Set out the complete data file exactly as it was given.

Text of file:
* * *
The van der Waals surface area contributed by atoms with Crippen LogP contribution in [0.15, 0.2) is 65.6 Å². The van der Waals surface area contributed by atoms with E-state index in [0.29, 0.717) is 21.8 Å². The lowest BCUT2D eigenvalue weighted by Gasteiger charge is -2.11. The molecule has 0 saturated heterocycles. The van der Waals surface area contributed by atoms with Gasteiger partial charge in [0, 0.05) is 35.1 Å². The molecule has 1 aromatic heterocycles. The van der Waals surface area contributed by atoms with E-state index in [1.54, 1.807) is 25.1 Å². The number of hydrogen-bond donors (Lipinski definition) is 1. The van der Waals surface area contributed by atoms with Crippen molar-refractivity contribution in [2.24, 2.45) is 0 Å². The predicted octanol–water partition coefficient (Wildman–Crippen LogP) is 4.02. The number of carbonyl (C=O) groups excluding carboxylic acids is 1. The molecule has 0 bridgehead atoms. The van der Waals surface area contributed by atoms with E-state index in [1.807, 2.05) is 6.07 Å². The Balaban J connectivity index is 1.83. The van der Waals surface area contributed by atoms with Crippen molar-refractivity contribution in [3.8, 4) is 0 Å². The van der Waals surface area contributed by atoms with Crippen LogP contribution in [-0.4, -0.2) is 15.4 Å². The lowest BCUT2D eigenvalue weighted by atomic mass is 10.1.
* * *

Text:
The van der Waals surface area contributed by atoms with Crippen LogP contribution in [0.15, 0.2) is 65.6 Å². The van der Waals surface area contributed by atoms with E-state index in [0.29, 0.717) is 21.8 Å². The lowest BCUT2D eigenvalue weighted by Gasteiger charge is -2.11. The molecule has 0 saturated heterocycles. The van der Waals surface area contributed by atoms with Gasteiger partial charge in [0, 0.05) is 35.1 Å². The molecule has 1 aromatic heterocycles. The van der Waals surface area contributed by atoms with E-state index in [1.54, 1.807) is 25.1 Å². The number of hydrogen-bond donors (Lipinski definition) is 1. The van der Waals surface area contributed by atoms with Crippen molar-refractivity contribution in [2.24, 2.45) is 0 Å². The predicted octanol–water partition coefficient (Wildman–Crippen LogP) is 4.02. The number of carbonyl (C=O) groups excluding carboxylic acids is 1. The molecule has 0 bridgehead atoms. The van der Waals surface area contributed by atoms with E-state index in [1.807, 2.05) is 6.07 Å². The Balaban J connectivity index is 1.83. The van der Waals surface area contributed by atoms with Crippen molar-refractivity contribution in [3.8, 4) is 0 Å². The van der Waals surface area contributed by atoms with Crippen LogP contribution in [-0.4, -0.2) is 15.4 Å². The lowest BCUT2D eigenvalue weighted by atomic mass is 10.1.